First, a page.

Annales ianuenses

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The Annales ianuenses ("Genoese annals") form the official history of the Republic of Genoa during the High Middle Ages.[1] It is the earliest medieval civic chronicle and the earliest set of annals composed by a layman.[2] The Annales form a chronological account of the history of Genoa from 1099 until 1294. The first annals were composed by Caffarus, a private citizen, on his own initiative. In 1152, he petitioned the republic to keep a copy in the public archives (comuni cartularium) and thenceforth the annals were continued at public expense.[3] Caffarus, who probably began the work around 1100, continued it himself down to 1163. A series of officials of the chancery continued the Annales between 1169 and 1197, when work was taken over by the scribe and diplomat Ogerius.[1] He worked down to 1216; thereafter, the annalists were anonymous, and at times a committee, until the last entry was added in 1294.[1] The public manuscript of the Annales ianuenses is now kept in the Bibliothèque nationale de France, lat. 10136.[1]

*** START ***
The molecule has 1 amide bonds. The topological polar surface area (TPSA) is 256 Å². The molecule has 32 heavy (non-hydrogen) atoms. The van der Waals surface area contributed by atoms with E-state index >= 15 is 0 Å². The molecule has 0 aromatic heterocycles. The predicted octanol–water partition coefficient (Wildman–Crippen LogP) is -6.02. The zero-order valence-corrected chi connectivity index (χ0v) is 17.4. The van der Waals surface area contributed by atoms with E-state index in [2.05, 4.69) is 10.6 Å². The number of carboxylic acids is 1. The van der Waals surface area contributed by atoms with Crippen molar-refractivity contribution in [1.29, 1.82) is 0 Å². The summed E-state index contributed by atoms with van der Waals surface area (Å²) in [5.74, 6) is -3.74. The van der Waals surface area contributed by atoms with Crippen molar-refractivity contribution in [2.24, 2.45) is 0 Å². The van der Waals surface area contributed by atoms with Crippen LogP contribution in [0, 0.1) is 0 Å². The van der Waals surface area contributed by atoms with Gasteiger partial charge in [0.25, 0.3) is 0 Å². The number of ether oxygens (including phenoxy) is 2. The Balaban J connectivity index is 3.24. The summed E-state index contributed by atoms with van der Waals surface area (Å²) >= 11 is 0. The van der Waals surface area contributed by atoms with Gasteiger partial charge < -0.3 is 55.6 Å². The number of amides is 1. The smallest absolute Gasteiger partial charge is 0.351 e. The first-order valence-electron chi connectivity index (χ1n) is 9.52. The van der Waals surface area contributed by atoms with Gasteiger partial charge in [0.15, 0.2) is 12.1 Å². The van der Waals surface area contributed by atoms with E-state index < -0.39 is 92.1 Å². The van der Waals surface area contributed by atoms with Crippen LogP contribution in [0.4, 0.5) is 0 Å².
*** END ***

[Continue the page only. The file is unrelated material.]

The content of the annals is confined to the names of the consuls, the changes to the constitution (the compagniae or sworn association), changes to the coinage and the victories of Genoa over her enemies, particularly Saracens and Pisans.[3] In Caffarus' own words to the republic in 1152, the purpose of the chronicle was "that henceforth for all time the victories of the city of Genoa be known to future men."[3]

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Sources[edit]

  • Belgrano, Luigi Tommaso (1890). Annali Genovesi di Caffaro e de'suoi continuatori da MXCIX al MCCXCIII. Rome. 
  • Bellomo, Elena (2013). "Annales Ianuenses". Encyclopedia of the Medieval Chronicle. Brill Online. Retrieved 8 November 2013. 
  • McCormick, Michael (1991). "Annales Ianuenses". In Kazhdan, Alexander P.. The Oxford Dictionary of Byzantium. Oxford University Press. 
  • Wickham, Chris (1992). "The Sense of the Past in Italian Communal Narratives". In Magdalino, Paul. The Perception of the Past in Twelfth-Century Europe. Hambledon. pp. 173–90.